Early this week Mary Fisher spoke about the COVID pandemic with Dr. Michael S. Saag, distinguished professor at the University of Alabama at Birmingham Medical School and an Infectious Disease researcher, clinician and commentator. Some of Mary’s questions rose from her own experience; others came from readers of this column. “Dr. Mike” offered some rare insights and perspective. (The interview was edited for length.)
Mary: Everybody seems nervous because we can’t get simple, clear answers to “what now?” questions. Frankly, we want this thing over. Now.
Dr. Mike: Understood. I do too. If everyone works together and follows common-sense advice, we may be closer to the end than many people think.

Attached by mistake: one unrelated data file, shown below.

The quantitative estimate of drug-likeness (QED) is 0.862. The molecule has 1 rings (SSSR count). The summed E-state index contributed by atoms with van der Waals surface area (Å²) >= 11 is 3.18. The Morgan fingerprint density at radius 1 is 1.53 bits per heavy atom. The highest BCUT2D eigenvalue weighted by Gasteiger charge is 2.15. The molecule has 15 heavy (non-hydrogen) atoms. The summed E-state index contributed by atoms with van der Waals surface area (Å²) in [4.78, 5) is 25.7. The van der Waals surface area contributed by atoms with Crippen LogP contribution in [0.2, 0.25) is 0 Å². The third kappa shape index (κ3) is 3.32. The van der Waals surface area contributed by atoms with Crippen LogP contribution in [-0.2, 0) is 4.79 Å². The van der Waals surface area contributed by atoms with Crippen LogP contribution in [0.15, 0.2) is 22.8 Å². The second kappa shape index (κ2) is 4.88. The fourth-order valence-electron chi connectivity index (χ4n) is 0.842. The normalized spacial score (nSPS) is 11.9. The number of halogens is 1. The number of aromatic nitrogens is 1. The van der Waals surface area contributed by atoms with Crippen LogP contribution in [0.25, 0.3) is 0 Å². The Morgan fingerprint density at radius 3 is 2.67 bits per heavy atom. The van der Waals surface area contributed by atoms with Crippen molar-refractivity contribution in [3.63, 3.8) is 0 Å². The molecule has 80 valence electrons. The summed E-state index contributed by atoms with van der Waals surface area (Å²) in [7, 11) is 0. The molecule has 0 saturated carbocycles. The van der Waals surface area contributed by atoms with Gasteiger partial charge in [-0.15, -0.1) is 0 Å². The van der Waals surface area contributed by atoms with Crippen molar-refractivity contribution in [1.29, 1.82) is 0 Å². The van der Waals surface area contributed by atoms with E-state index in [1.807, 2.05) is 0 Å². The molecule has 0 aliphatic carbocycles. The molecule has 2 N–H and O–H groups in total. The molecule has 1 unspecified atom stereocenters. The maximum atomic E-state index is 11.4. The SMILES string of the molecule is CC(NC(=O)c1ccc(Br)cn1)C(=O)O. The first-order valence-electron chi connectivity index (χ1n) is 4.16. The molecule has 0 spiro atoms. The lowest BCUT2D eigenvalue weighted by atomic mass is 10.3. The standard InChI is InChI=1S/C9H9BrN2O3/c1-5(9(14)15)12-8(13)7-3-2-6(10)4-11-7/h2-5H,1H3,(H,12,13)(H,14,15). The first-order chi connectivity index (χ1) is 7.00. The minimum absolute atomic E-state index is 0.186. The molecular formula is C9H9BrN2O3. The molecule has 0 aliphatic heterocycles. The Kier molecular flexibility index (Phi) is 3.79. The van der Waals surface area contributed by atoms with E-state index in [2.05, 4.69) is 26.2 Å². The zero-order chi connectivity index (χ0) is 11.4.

Mary: I have a friend who got the first dose of vaccine but didn’t get dose #2 in the recommended window of time. What should she do?
Dr. Mike: She should get the second dose as soon as she can. After eight weeks, the immunity from the first dose may begin to wane. Getting the second dose will bring her immunity back in line.
Mary: Was getting the first dose a waste?
Dr. Mike: No, no…she’ll get some protection from that dose, just not all the protection she’d have with doing it as prescribed: Two doses about 4 weeks apart. We know that works. We don’t know for sure what happens when only one dose is given; it wasn’t tested that way. Two doses. Simple.
Mary: Why do we have to wait four weeks after the first dose of, say, Moderna?
Dr. Mike: You could get the second dose sooner than four weeks but it may not work as well. Trials have shown highest efficacy with a second dose about 4 weeks after the first.
Mary: If I’ve had COVID, how do I know when I’m no longer immune?